Tour de France 2018: Stage 19: Thomas to ride defensively; Quintana and Bardet to attack

Romain Bardet Chris Froome Nairo Quintana Tour de France
Froome (centre) would be a nostalgic choice for Stage 19 honours, but Bardet (left) and Quintana (right) are smarter choices
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Nostalgia does not make for good punting decisions, writes Jack Houghton, so Froome should probably be ignored, but Bardet and Quintana are good bets as Thomas looks to defend....

"Geraint Thomas successfully negotiated stage 18, so it's one down, two to go. He's been imperious in the race so far and will be a deserving winner, but this stage will terrify him. It's long and arduous: if he has any lingering doubts about his three-week staying power, he'll know that this stage will find him out..."

What's the stage like?

A monster. Over 200km for starters, which would be long for a flat stage, and is positively immoral for this mountain stage. In that 200km there are seven categorised climbs, and numerous other lumps and bumps. Were the Tour de France to feature on This is Your Life, then all of these Pyrenean ascents - the Aspin, Tourmalet, Soulor and Aubisque - would be brought on as special guests and asked, by Eamonn Andrews, to recount the role they've played in the life of the race, which is notable in every case.

The finish is a steep 20km descent off the final climb of the super-category Aubisque.

Who are the favourites?

Dan Martin is heading most lists at around [9.00] but, whilst he's been on the attack in recent days and is clearly in good form, it's worth remembering that his best performances have tended to come on shorter, more explosive efforts. Added to that, he seemed to throw everything into an ultimately failed attempt to close down Nairo Quintana on Stage 17, and whether he's fully recovered form that remains a question. I won't be taking such short odds.

Julian Alaphilippe [13.00] is also prominent in the market, and as the most ubiquitous rider in this year's Tour, it's no surprise that he is expected to have another tilt at a stage victory here. In reality, though, the King of the Mountains competition is won for Alaphilippe, he showed on Stage 17 that fatigue was setting in, and whilst he's been brilliant on the ascents (and descents) in this year's Tour, this stage is a very different animal. It's hard to see him featuring.

In short, neither of the two favourites look like good value.

Who are the most likely outsiders?

This stage might be case of looking through the General Classification to identify those big climbers who, first, can handle a day of this nature; and second, are far enough out of contention to be given the freedom to target a stage win.

Well, Nairo Quintana ([21.00]) and Chris Froome ([26.00]) qualify on the first criteria, but not the second. So, if they go for a stage victory, it will have to be a long-range attack, and it could possibly obliterate the standings in the race for the Yellow Jersey if it happened. Both have the capability when at their best (Quintana did it on Stage 17, and Froome on Stage 19 at the Giro), but Quintana has already exerted himself in recent days, and Froome has pledged his loyal service to Thomas. There is a nostalgic part of me that hopes for an early Quintana attack, countered by Froome, which sees Thomas crumble as the three weeks finally catch up with him, but nostalgia is not good mood music for sensible punting.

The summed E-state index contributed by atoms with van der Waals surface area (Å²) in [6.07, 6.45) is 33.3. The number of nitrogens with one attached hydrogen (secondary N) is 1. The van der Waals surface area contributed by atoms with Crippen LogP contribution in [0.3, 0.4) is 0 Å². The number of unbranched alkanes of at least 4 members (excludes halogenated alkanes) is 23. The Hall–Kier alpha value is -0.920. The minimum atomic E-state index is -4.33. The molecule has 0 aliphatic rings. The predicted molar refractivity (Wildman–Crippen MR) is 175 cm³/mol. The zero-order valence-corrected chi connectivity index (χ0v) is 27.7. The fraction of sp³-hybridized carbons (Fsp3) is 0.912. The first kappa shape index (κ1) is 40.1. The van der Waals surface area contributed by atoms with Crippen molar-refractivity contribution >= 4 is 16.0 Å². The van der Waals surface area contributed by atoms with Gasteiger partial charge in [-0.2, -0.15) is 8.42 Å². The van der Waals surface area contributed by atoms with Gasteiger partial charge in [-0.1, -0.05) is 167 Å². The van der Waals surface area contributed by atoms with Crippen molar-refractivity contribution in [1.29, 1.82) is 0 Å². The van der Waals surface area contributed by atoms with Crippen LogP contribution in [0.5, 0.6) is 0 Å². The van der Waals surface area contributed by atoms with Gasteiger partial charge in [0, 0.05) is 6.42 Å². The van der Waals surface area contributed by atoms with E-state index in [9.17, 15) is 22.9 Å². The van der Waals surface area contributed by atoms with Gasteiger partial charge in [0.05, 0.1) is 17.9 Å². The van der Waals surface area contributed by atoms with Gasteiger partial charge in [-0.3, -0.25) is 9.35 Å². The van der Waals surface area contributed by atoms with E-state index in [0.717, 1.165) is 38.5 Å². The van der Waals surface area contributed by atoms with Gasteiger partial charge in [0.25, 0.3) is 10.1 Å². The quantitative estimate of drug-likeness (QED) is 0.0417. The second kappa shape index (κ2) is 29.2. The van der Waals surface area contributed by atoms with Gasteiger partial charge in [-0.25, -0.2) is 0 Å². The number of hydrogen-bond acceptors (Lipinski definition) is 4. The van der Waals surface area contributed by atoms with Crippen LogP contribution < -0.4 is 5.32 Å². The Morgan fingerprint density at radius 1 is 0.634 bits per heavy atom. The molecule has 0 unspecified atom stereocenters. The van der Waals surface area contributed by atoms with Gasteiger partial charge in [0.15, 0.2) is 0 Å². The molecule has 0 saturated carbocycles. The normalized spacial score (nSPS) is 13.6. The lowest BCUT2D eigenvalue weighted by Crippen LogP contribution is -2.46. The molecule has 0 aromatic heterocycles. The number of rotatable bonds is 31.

Qualifying on both counts are Adam Yates ([18.00]), Romain Bardet ([22.00]), Bob Jungels ([100.00]) and Rafal Majka ([15.00]). They've all had indifferent races so far and will be looking to rescue some glory in the closing days. Of these, Bardet is probably the best value. He may have capitulated on Stage 17, but that was an explosive stage, and not the relentless test of endurance that this represents. Bardet will be suited by this.

I'll split my stake between Quintana and Bardet. That way I get a bit of nostalgia, and a bit of realism.

What effect will the stage have on the overall markets?

Geraint Thomas successfully negotiated stage 18, so it's one down, two to go. He's been imperious in the race so far and will be a deserving winner, but this stage will terrify him. It's long and arduous: if he has any lingering doubts about his three-week staying power, he'll know that this stage will find him out.

He can ride defensively, though. He can afford for most riders to take time on him and still be confident of beating them in the time trial to come. As long as he doesn't lose significant time to Tom Dumoulin and Primoz Roglic, he's safe. And, presumably, Team Sky - with Chris Froome acting as super-domestique - will set a gruelling-but-even pace on the front, meaning that Dumoulin and Roglic are neutralised. The likes of Quintana and Bardet can attack all they want, but Thomas can afford to let them go and ride a tempo on the front. They would need to take more than five minutes to represent any genuine danger to his title aspirations.

*Odds quoted are correct at the time of writing

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